“Barefoot and Determined,” HIM Must Tackle Patient Engagement Issues
The power of personal health stories—whether delivered through impersonal health data or through music, paintings, and old-fashioned storytelling—is empowering patients like never before. That message came through loud and clear during a Sept. 17 presentation by Vera Rulon, MS, RHIT, FAHIMA, and Regina Holliday. The two spoke about “Improving Health Information Quality Through Patient Empowerment” at AHIMA’s Health Information Integrity Summit in Alexandria, VA.
Rulon, the director of strategic communications at Pfizer, and Holliday, a patient advocate and artist with the Society for Participatory Medicine, delivered an emotional session combining their own unique backgrounds and patient stories—that is, their own families’ encounters with healthcare.
While Rulon’s professional experience is in HIM and Holliday’s is in the arts, both share a passion for patient advocacy in the digital age. The pair shared statistics about digital technology use for consumer health and touted programs such as Medicare’s Blue Button and the Open Notes Project.Holliday and Rulon were most interested in starting a conversation on patient engagement and sharing ideas. To make their presentation interactive, Holliday started work on a painting representing the work HIM leaders do on a daily basis. Paintings are a signature of Holliday’s patient empowerment presentations. She and her fellow advocates wear custom made jackets displaying her paintings. Each painting tells a unique healthcare story.
During the discussion component of Rulon and Holliday’s presentation, audience members shared ideas for empowering patients, as well as providers, to get engaged with their health information.
Summit audience member Diann Brown Smith, MS, RHIA, CHP, FAHIMA, suggested that family members should start conversations about family health histories, though she acknowledged that waiting until someone has a health crisis isn’t the right time to do so.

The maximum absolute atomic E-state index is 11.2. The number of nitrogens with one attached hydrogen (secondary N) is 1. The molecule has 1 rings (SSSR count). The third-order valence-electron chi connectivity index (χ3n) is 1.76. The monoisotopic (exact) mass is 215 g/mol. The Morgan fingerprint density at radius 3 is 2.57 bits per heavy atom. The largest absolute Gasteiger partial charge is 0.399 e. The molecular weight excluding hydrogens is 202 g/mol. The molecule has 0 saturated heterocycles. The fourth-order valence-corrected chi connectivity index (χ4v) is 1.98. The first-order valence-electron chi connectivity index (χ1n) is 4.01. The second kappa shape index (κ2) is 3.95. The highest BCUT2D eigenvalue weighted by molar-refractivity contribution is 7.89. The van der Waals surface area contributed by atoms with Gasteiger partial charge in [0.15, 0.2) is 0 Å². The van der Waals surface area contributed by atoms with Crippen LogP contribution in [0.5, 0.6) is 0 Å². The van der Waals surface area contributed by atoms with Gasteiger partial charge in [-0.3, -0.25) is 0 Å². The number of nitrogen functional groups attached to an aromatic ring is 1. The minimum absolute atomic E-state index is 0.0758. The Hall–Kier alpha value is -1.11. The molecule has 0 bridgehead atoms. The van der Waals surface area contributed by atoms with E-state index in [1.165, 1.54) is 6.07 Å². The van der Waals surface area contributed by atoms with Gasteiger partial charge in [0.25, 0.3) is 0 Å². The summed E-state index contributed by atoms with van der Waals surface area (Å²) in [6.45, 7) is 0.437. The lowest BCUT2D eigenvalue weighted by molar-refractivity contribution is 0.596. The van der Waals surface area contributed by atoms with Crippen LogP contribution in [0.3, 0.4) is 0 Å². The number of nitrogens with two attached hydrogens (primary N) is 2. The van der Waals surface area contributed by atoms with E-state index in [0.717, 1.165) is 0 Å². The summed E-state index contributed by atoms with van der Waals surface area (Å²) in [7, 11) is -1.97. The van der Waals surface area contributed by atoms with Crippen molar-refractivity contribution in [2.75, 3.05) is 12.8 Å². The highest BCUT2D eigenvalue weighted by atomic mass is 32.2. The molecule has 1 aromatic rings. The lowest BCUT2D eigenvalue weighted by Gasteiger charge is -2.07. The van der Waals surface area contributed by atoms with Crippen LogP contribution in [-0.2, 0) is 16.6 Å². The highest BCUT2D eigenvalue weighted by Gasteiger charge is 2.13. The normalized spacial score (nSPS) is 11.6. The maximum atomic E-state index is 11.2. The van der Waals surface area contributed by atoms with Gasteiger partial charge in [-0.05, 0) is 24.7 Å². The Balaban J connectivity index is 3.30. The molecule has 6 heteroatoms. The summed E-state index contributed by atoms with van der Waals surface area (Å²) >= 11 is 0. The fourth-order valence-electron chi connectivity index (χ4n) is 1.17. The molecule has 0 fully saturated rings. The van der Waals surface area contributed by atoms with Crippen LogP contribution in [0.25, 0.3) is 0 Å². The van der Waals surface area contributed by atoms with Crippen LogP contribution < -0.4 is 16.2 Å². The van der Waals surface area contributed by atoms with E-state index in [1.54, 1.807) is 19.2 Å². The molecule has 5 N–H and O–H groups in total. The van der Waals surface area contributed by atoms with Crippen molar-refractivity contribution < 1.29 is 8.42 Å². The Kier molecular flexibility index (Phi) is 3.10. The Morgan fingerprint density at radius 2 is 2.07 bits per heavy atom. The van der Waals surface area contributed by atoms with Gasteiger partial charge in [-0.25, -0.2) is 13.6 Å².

“AHIMA should play a role in informing the public about the role of family history. People look to you as [the] ‘healthcare person’ when you have reunions,” Smith said, to laughter of agreement from the audience. “Start capturing that data so we can use it for that healthcare.”
Holliday presented her finished painting to Meryl Bloomrosen, MBA, RHIA, FAHIMA, AHIMA’s vice president of thought leadership, practice excellence, and public policy, calling the piece of art “The Standard Bearers.”
The painting depicts three barefoot women, which Holliday says represent all the strong, hardworking patient advocates working in HIM. Holliday explained that she has been to a lot of healthcare conferences this week, and everywhere she goes, women tell her how much their feet hurt.
“I dare you to take off your shoes and become advocates,” Holliday told the summit attendees during the luncheon session.
And during the closing session of the summit, the panelists did just that. In their session “Classifications and Terminologies: Working Together to Strengthen Health Information Integrity” each presenter delivered their remarks barefoot. They included: Kathy Giannangelo, MA, RHIA, CCS, CPHIMS, FAHIMA, with Kathy Giannangelo Consulting; Deborah Kohn, MPH, RHIA, CPHIMS, FACHE, FHIMSS, with Dak Systems Consulting; Rita Scichilone, MHSA, RHIA, CCS, CCS-P, with AHIMA; and Mary Stanfill, MBI, RHIA, CCS, CCS-P, FAHIMA, with UASI.
Follow the Journal‘s coverage for news and insights from AHIMA’s Health Information Integrity Summit taking place September 16-17 in Alexandria, VA. To explore more, click here.